The Restless Dead, Part 3
In this final installment of the Restless Dead series of posts, I'm looking at zombies from a game perspective. To begin, I'll suggest some reading/playing material from the tabletop world.
If you can find a copy, GURPS Undead is probably the single best information source about gaming folkloric and cinematic undead, both as monsters and as player characters. Sean "Dr Kromm" Punch has thoroughly researched the topic and written a top-notch book. GURPS Undead is unfortunately long out of print and has not yet been released as an eBook.
All Flesh Must Be Eaten is the definitive tabletop roleplaying game of the Zombie Apocalypse genre. This extensive line of books includes bestiaries, genre advice, and plenty of options to customize your zombies. Video game designers, programmers, and producers should read all or most of this line if they want to create awesome zombie games.
Cheapass Games made a trio of excellent games featuring protagonist zombies: Give Me the Brain, Lord of the Fries, and The Great Brain Robbery. For an example of zombies as cute caricatures, take any of these for a spin.
Under the Hood
Tabletop RPGs have plenty of source material on the undead, but a lot of game programmers overlook the system resources available from the same books. GURPS and D&D feature undead templates that can be applied to existing creatures and characters. Does this sound like multiple inheritance to anyone else?
In the tabletop world, RoleMaster has always been a bit player at best, but the aspects that make it so are interesting opportunities for video game system designers and programmers. The hierarchical nomenclature of its mechanics, including undead monsters, translate well into class structures. I wouldn't be shocked or dismayed to run across Types I-VIII Created Spectral Undead in a UML diagram for a virtual world game.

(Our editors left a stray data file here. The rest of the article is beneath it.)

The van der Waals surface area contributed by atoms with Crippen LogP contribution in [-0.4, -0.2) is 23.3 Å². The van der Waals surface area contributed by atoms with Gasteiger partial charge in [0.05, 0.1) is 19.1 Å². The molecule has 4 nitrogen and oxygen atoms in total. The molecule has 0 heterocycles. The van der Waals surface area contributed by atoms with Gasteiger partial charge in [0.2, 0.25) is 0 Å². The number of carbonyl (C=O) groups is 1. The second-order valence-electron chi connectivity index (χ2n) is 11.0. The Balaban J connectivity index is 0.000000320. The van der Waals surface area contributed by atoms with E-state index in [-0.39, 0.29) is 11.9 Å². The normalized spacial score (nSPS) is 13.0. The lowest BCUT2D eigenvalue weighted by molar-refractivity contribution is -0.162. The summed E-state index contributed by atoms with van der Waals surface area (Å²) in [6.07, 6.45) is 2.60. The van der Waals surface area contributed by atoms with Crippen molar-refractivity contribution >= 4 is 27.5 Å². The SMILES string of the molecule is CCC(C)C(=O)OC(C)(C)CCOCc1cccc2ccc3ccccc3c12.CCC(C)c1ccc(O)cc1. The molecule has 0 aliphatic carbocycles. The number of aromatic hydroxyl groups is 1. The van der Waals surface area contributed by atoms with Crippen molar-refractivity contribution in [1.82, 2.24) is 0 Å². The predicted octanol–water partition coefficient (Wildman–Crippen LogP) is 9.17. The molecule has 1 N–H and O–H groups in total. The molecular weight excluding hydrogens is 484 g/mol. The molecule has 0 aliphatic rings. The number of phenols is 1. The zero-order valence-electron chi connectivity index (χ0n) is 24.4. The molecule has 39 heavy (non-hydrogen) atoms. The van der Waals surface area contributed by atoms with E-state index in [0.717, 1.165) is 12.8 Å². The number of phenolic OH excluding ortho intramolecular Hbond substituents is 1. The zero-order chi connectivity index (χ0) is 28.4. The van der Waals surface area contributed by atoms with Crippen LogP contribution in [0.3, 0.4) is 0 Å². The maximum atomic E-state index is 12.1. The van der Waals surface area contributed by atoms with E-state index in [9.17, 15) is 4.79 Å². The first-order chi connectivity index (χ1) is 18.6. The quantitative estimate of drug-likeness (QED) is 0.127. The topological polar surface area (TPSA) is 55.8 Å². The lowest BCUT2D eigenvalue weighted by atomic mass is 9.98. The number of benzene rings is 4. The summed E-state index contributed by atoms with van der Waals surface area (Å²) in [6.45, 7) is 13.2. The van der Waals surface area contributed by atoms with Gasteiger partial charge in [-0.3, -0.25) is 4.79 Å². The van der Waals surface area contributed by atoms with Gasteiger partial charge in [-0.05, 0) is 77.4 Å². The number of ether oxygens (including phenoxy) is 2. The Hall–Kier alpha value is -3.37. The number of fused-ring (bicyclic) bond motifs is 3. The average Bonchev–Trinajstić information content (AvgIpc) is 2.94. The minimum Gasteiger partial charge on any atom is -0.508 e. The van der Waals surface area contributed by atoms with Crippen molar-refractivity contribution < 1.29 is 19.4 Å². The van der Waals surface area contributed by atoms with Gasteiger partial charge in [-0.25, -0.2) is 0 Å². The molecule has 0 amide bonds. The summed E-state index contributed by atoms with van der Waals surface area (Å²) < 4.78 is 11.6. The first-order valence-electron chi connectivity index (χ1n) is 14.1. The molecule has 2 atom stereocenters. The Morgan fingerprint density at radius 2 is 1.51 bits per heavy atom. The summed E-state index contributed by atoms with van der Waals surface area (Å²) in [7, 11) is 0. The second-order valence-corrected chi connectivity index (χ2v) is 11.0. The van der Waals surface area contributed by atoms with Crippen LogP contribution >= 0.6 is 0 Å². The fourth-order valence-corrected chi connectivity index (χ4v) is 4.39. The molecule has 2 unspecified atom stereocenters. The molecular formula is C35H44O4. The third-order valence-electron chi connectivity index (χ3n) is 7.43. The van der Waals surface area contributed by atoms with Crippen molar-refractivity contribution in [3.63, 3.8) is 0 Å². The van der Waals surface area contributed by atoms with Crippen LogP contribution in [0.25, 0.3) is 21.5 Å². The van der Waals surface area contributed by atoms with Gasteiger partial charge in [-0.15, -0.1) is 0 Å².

Killing the Damned Things
It's difficult to reconcile the modern methods of destroying the undead with the original source material of horror fiction and folklore. In the Zombie Apocalypse genre, zombies can be put down by shooting, chopping, bludgeoning, running over with cars, or whatever awesome mayhem designers can cook up and artists and programmers can implement. In folklore and horror, the undead are usually quite a bit more resilient, frequently only falling once a ritual has been completed, such as properly preparing their gravesite or trapping them between a young virgin and an ancient crone on sacred ground at midnight in the light of the full moon.
It's harder yet to combine these in a way that makes a good game. A scenario where the player(s) have to discover why a single powerful undead monster had risen from the grave, work out the ritual to put it to rest, and then implement the plan, all the while being hounded by its mindless minions, might be of limited appeal. Then again...
With that, on to the game ideas.
I'm Lookin' fer the Man What Shot My Pa an' Me